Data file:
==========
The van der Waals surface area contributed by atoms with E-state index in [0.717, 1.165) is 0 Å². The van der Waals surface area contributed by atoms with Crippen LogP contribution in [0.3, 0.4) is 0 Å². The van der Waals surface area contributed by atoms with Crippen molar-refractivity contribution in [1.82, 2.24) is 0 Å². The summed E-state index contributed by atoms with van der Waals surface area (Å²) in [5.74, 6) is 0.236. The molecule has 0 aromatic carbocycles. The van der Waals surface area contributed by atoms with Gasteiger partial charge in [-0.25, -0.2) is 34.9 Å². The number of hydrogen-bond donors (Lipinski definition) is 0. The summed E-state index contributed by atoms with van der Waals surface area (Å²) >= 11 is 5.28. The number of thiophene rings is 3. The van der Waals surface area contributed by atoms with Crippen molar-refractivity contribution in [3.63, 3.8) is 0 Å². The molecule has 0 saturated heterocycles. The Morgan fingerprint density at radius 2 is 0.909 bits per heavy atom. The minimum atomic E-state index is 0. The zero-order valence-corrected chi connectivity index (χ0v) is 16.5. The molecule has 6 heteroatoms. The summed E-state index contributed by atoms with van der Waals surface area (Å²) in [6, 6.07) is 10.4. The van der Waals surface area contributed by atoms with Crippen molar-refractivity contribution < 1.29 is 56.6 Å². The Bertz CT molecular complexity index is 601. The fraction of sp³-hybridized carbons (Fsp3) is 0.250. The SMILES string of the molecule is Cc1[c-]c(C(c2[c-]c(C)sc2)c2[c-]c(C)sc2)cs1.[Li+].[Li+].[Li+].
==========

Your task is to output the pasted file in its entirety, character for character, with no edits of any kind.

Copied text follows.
The van der Waals surface area contributed by atoms with E-state index in [0.717, 1.165) is 0 Å². The van der Waals surface area contributed by atoms with Crippen LogP contribution in [0.3, 0.4) is 0 Å². The van der Waals surface area contributed by atoms with Crippen molar-refractivity contribution in [1.82, 2.24) is 0 Å². The summed E-state index contributed by atoms with van der Waals surface area (Å²) in [5.74, 6) is 0.236. The molecule has 0 aromatic carbocycles. The van der Waals surface area contributed by atoms with Gasteiger partial charge in [-0.25, -0.2) is 34.9 Å². The number of hydrogen-bond donors (Lipinski definition) is 0. The summed E-state index contributed by atoms with van der Waals surface area (Å²) >= 11 is 5.28. The number of thiophene rings is 3. The van der Waals surface area contributed by atoms with Crippen molar-refractivity contribution in [3.63, 3.8) is 0 Å². The molecule has 0 saturated heterocycles. The Morgan fingerprint density at radius 2 is 0.909 bits per heavy atom. The minimum atomic E-state index is 0. The zero-order valence-corrected chi connectivity index (χ0v) is 16.5. The molecule has 6 heteroatoms. The summed E-state index contributed by atoms with van der Waals surface area (Å²) in [6, 6.07) is 10.4. The van der Waals surface area contributed by atoms with Crippen molar-refractivity contribution < 1.29 is 56.6 Å². The Bertz CT molecular complexity index is 601. The fraction of sp³-hybridized carbons (Fsp3) is 0.250. The SMILES string of the molecule is Cc1[c-]c(C(c2[c-]c(C)sc2)c2[c-]c(C)sc2)cs1.[Li+].[Li+].[Li+].